Need Your advice for a 33 year old
AnonymousJune 19, 2007 at 11:01 pm
I don’t often post my own threads, just try to help others, but I feel like I could use some help from the expertise on this forum. Well, your best advice anyways. I got a call from a mother in PA tonight, her friend had read an old article still on the Internet that my son wrote for our local newspaper about me about 3 years ago, then she Googled in the name of the newspaper, & found the phone number & called him at work. She has a 33 year old son who lives in Las Vegas who came down very rapidly with a severe case of CIDP. Since last December he has been strictly in a wheelchair with absolutely no use of his hands at all, cannot bear any weight at all.
He sees his neuro only every 3 months & was started on 5 days of IVIG once a month back in Jan. His neuro does not seem concerned at all that he has shown no improvement in all this time (he is actually worse), as he said that IVIG is cummulative, & that the more it builds up in his body then it will heal him. I disagree, knowing that IVIG has a half-life of 21-28 days. I told her that I felt a more aggressive treatment is needed such as steroids or even the chemo drugs. I am concerned that for someone so young that the longer his nerves are damaged, or possibly even attacked, that the worse his recovery will be.
She said he & his 29 year old wife are not all that concerned, as the neuro has assured him that he will be fully recovered in a year. Am I nuts, or does this neuro know something about CIDP that I don’t know? She cried often while we talked, & I tried to help her the best I could, mostly by encouraging her to contact Dr. Gareth Parry at the University of Minnesota. What else could I have told her? Also, I haven’t been on IVIG since 2002, so am I right about that? Any comments or suggestions would be appreciated…
AnonymousJune 20, 2007 at 1:15 am
First thought upon reading: it is so rare that cidp comes on this rapidly, and this severely; any idea if he shows signs of relapse, or is this a sudden attack that has shown no improvement?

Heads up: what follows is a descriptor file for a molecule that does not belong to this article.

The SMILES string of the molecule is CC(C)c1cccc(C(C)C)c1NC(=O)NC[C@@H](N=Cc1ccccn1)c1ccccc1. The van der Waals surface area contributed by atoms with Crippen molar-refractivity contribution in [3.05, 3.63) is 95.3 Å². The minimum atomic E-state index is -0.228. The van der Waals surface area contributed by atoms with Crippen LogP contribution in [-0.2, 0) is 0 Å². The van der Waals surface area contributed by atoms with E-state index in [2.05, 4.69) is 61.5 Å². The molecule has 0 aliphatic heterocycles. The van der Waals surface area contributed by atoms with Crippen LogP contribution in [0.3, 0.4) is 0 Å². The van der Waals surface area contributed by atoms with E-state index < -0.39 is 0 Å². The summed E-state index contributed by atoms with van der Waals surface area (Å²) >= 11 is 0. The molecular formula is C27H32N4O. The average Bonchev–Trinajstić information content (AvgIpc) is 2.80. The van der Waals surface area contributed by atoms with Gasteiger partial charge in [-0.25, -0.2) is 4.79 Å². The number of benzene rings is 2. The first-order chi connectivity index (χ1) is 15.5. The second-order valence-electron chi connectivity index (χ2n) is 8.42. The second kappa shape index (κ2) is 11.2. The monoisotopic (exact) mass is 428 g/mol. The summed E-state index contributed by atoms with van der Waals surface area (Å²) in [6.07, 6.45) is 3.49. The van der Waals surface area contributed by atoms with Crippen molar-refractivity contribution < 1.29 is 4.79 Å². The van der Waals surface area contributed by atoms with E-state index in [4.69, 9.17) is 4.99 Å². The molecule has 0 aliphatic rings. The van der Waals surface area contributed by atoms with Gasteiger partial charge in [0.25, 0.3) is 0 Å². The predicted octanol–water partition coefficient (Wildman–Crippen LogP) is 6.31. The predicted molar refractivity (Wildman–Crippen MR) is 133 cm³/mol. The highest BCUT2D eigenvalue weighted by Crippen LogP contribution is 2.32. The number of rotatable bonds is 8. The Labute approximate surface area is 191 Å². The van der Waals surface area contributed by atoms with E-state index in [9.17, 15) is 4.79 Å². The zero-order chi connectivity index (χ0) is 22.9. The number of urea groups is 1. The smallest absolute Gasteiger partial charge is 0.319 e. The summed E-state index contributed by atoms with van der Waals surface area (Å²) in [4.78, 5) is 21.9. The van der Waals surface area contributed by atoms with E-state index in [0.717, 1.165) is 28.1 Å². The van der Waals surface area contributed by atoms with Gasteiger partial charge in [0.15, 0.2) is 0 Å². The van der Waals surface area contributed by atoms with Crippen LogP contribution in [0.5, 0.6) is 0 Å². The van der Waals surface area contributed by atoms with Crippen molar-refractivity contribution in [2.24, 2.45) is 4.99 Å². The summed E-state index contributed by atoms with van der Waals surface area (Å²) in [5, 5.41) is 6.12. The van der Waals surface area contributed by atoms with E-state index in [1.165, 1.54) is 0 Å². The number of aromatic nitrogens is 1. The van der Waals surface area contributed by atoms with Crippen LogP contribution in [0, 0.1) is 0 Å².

The sudden onset makes me wonder if a definitive diagnosis has been made.
You mentioned his hands – I recall reading in journal articles of motor neuron disease – started in the hands and arms and progressed from there. I think I am remembering this right – can look into it in a day or two if no one can clarify. Multifocal motor neuropathy possible other differential. Throwing these ideas out there to suggest more testing is needed. It could be devastating to them to find out after 6 months treatment that he had something else, and they lost valuable time to take a different approach.
I agree with you – ivig doesn’t accumulate over a period of a year. Sometimes, it may take 2 or 3 months to begin showing any real improvement, but as we all have said many times, the nerves can begin to heal themselves when the attack is stopped by ivig.
I wanted to respond to your post mainly because my daughter did not show any improvement for over a year (cidp), and slowly I watched her get weaker with each “relapse”. She had ivig every 2 weeks for 16 months – after a few days of feeling bad from the infusion, she would regain a bit of strength (enough that she could hold a cup of water). It would only last about a week or 10 days before she would start back-sliding. The point I wanted to make in all of this is that we were able to see a response from ivig, even if only a little. From your post, it sounds like he has had no response to ivig in more than 6 months.
I haven’t helped much, but I do hope they will benefit from taking a second look at his diagnosis, and investigate other treatment options. (a plan for the worst, hope for the best strategy)